- Out of Bounds
Age catches up on US team
It is way too easy - and, to put it mildly, way too simplistic - to point to one factor, or one moment, and say 'that is what decided the Ryder Cup'.
The tournament might have finished a dramatic 14½-13½ to Europe after a barely-believable fight back at Medinah Country Club on Sunday afternoon, but to try and identify any single shot, or single moment, is to diminish the many others that can probably lay a similarly strong claim.
That is why it is so grating, after every iteration of the event finished, that the winning captain is deified as the losing captain is pilloried. Sometimes, as was the case this time, if the final putt lips out rather than drops in the roles are completely switched.
That is not to say it is impossible to analyse where it went wrong for the Americans - after all, considering they threw away a 10-6 lead on Sunday, it certainly went wrong somewhere - or how the European side managed to pull themselves out of their hole.
It might just be age that is the key factor for any Ryder Cup player. Whatever the reason - call it the fearlessness of youth, or the unencumbered passion of the naive - in Chicago it was the fresher-faced team members who pulled out the big shots when they were most required.
Perhaps age (along with talent) explains why Rory McIlroy, 23, was able to tee off without so much as a warm-up for his Sunday singles and still deliver the point Europe needed.
Maybe that explains why the man McIlroy beat in his match, Keegan Bradley, 26, did more than anyone else on the US team to build their lead going into the final day.
Maybe that is partly why Europe's only rookie, 29-year-old Nicolas Colsaerts, produced the best prolonged stretch of golf of the entire week - on his debut, no less - to hold off Tiger Woods during the one match where the 14-time major champion really showed his class.
And perhaps that explains why it was Martin Kaymer, 27, who holed the crucial putt that decided it all.
Kaymer is the man who gets to walk away this time having got the headline-grabbing final putt, but in truth his final flourish was the decisive moment in a singles match that embodied the final day.
Where he delivered, Steve Stricker fell apart. It was the American who gave the Cup away; showing an inability to get the contest won when even a half would probably have been enough.
To solely blame him, however, is unfair - after all, an hour or so before Phil Mickelson and Jim Furyk had blown even better chances to all-but shut the door on the visitors. Phil Mickelson nearly chipped in at the 17th to secure his point before somehow losing to Justin Rose down the 18th - while Furyk fell to the exact same fate against Sergio Garcia after having a 10-foot putt at the 16th that would have left him dormie.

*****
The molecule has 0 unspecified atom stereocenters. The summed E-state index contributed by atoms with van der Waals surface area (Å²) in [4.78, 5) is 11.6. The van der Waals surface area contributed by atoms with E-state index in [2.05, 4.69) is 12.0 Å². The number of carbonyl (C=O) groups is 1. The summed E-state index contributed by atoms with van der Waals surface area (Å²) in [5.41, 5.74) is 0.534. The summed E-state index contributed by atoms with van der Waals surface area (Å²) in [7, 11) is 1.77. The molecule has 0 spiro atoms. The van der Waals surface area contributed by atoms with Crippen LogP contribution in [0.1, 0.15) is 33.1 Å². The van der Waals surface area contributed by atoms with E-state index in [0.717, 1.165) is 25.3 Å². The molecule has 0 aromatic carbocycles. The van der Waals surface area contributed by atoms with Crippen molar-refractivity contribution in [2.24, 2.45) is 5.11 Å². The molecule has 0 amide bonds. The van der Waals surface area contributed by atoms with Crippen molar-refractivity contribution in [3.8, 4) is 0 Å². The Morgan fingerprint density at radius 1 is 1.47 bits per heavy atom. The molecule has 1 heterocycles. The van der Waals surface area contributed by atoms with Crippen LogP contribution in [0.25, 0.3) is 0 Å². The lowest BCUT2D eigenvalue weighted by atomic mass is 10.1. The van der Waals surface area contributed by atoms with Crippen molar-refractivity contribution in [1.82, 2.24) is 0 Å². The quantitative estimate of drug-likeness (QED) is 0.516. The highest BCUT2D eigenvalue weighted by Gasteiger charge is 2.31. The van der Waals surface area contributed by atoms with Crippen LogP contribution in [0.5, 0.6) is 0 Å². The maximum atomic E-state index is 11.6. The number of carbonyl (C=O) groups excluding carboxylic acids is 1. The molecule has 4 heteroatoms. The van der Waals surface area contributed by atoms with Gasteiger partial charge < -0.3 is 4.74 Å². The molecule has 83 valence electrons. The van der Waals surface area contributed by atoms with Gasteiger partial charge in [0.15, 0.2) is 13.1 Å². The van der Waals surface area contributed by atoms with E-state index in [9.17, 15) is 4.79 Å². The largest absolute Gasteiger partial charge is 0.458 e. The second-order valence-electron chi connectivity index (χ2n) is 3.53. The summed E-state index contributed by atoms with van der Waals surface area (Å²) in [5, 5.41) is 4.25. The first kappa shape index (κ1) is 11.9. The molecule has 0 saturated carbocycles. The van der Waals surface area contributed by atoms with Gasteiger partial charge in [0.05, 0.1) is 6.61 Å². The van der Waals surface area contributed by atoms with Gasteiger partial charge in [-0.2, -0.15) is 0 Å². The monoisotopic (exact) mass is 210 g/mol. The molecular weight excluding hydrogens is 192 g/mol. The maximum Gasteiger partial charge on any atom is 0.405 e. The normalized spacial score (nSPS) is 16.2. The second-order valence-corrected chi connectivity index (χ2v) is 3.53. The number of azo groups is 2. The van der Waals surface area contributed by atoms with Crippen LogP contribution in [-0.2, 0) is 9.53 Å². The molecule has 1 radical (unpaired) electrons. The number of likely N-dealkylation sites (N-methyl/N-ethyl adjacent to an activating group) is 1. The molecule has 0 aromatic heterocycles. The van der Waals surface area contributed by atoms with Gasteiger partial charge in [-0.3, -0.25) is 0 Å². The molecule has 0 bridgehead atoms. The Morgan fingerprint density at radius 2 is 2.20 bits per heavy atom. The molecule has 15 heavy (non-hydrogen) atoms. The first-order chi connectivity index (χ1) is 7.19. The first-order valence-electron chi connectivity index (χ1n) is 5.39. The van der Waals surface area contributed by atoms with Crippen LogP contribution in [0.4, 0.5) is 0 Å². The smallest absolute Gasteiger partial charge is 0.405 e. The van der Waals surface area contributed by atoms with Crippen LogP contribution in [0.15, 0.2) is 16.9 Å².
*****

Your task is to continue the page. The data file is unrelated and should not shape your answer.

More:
Davis Love III can perhaps blame himself in this regard. Where Olazabal shunned experience - Miguel Angel Jimenez and Padraig Harrington were never really even in the running against Colsaerts - with ultimately his only wildcard selection (Poulter was always a shoo-in), Love III overlooked the likes of in-form Nick Watney and Celtic Manor catalyst Rickie Fowler to rely on Stricker and Furyk once again.
There experience would be crucial, Love had said - but almost all of the 'experience' that pair had in the Ryder Cup was of losing. And so it transpired.
Mickelson admitted to being "inspired" playing alongside Bradley for the opening two days, but no other American veteran - in what was admittedly a surprisingly united squad - had that chance. The other passionate players on Love's squad, Bubba Watson and Webb Simpson, were paired together and Tiger Woods and Steve Stricker were left alone together in a fruitless double-act that will surely now be condemned to the history books.
Europe, meanwhile, carried almost no-one with the past scares of battle. And, of course, they had Poulter.
The 36-year-old Englishman is a law unto himself in this competition, utterly fearless and utterly irresistible in matchplay. To win all his games, finishing top scorer for the second successive event, is a testament to a particular strength he alone seems to possess.
"We have actually revised the qualification for next time," Lee Westwood, who may have been on to some stronger liquids by this point, joked on Sunday. "It's [going to be] nine spots, two picks ... and Poults."
Westwood might be on to something. But, again, it wasn't Poulter alone who decided the event.
In the end, as predicted, it turned into a putting contest. Europe holed theirs at the right time, the United States didn't. Perhaps to analyse it too much deeper than that serves only to open yourself to inaccurate conclusions - or to find answers that were never really there in the first place.
Whatever led to the result, it produced great drama. That's what should be celebrated.